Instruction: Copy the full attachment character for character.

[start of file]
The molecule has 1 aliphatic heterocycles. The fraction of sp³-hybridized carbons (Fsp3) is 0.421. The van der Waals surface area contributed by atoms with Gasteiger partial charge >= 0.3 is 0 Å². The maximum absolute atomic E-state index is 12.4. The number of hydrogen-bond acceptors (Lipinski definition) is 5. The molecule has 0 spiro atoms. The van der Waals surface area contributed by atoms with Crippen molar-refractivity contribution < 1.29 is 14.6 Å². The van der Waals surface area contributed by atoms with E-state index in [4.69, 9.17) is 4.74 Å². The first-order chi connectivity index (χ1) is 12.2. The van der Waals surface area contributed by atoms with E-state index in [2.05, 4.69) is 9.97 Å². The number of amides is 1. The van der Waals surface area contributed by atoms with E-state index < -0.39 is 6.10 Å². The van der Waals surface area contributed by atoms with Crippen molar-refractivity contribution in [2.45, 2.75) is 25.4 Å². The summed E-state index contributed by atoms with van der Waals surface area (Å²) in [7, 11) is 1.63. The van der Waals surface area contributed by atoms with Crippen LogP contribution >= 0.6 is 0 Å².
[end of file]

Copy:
The molecule has 1 aliphatic heterocycles. The fraction of sp³-hybridized carbons (Fsp3) is 0.421. The van der Waals surface area contributed by atoms with Gasteiger partial charge >= 0.3 is 0 Å². The maximum absolute atomic E-state index is 12.4. The number of hydrogen-bond acceptors (Lipinski definition) is 5. The molecule has 0 spiro atoms. The van der Waals surface area contributed by atoms with Crippen molar-refractivity contribution < 1.29 is 14.6 Å². The van der Waals surface area contributed by atoms with E-state index in [4.69, 9.17) is 4.74 Å². The first-order chi connectivity index (χ1) is 12.2. The van der Waals surface area contributed by atoms with E-state index in [2.05, 4.69) is 9.97 Å². The number of amides is 1. The van der Waals surface area contributed by atoms with E-state index < -0.39 is 6.10 Å². The van der Waals surface area contributed by atoms with Crippen molar-refractivity contribution in [2.45, 2.75) is 25.4 Å². The summed E-state index contributed by atoms with van der Waals surface area (Å²) in [7, 11) is 1.63. The van der Waals surface area contributed by atoms with Crippen LogP contribution >= 0.6 is 0 Å².